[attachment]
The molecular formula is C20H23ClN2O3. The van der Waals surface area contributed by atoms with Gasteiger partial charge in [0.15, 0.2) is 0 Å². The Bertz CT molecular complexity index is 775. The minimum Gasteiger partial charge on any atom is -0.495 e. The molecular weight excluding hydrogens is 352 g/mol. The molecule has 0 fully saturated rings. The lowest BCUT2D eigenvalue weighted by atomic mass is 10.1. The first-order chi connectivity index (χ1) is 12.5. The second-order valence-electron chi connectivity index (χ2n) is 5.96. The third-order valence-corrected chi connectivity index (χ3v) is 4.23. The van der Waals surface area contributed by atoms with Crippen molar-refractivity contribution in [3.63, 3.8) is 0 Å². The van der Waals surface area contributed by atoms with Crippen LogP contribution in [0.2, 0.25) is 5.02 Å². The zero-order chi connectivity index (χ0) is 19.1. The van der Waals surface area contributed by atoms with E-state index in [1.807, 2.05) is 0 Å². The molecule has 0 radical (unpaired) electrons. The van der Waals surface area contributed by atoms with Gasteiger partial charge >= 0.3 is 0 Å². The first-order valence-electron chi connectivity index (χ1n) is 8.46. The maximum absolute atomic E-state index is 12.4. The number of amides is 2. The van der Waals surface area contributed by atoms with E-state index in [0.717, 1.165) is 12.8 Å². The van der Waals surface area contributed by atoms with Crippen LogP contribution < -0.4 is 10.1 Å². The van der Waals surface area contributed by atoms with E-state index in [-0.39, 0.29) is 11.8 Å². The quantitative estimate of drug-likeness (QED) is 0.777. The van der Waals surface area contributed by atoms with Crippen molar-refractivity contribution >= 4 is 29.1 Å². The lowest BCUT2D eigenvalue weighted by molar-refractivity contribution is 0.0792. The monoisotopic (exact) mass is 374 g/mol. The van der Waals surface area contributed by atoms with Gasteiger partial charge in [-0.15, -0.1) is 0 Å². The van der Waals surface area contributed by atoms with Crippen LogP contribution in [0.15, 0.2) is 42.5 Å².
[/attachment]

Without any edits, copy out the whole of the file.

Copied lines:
The molecular formula is C20H23ClN2O3. The van der Waals surface area contributed by atoms with Gasteiger partial charge in [0.15, 0.2) is 0 Å². The Bertz CT molecular complexity index is 775. The minimum Gasteiger partial charge on any atom is -0.495 e. The molecular weight excluding hydrogens is 352 g/mol. The molecule has 0 fully saturated rings. The lowest BCUT2D eigenvalue weighted by atomic mass is 10.1. The first-order chi connectivity index (χ1) is 12.5. The second-order valence-electron chi connectivity index (χ2n) is 5.96. The third-order valence-corrected chi connectivity index (χ3v) is 4.23. The van der Waals surface area contributed by atoms with Crippen molar-refractivity contribution in [3.63, 3.8) is 0 Å². The van der Waals surface area contributed by atoms with Crippen LogP contribution in [0.2, 0.25) is 5.02 Å². The zero-order chi connectivity index (χ0) is 19.1. The van der Waals surface area contributed by atoms with E-state index in [1.807, 2.05) is 0 Å². The molecule has 0 radical (unpaired) electrons. The van der Waals surface area contributed by atoms with Gasteiger partial charge >= 0.3 is 0 Å². The first-order valence-electron chi connectivity index (χ1n) is 8.46. The maximum absolute atomic E-state index is 12.4. The number of amides is 2. The van der Waals surface area contributed by atoms with E-state index in [0.717, 1.165) is 12.8 Å². The van der Waals surface area contributed by atoms with Crippen LogP contribution < -0.4 is 10.1 Å². The van der Waals surface area contributed by atoms with E-state index in [-0.39, 0.29) is 11.8 Å². The quantitative estimate of drug-likeness (QED) is 0.777. The van der Waals surface area contributed by atoms with Crippen molar-refractivity contribution >= 4 is 29.1 Å². The lowest BCUT2D eigenvalue weighted by molar-refractivity contribution is 0.0792. The monoisotopic (exact) mass is 374 g/mol. The van der Waals surface area contributed by atoms with Gasteiger partial charge in [-0.15, -0.1) is 0 Å². The van der Waals surface area contributed by atoms with Crippen LogP contribution in [0.15, 0.2) is 42.5 Å².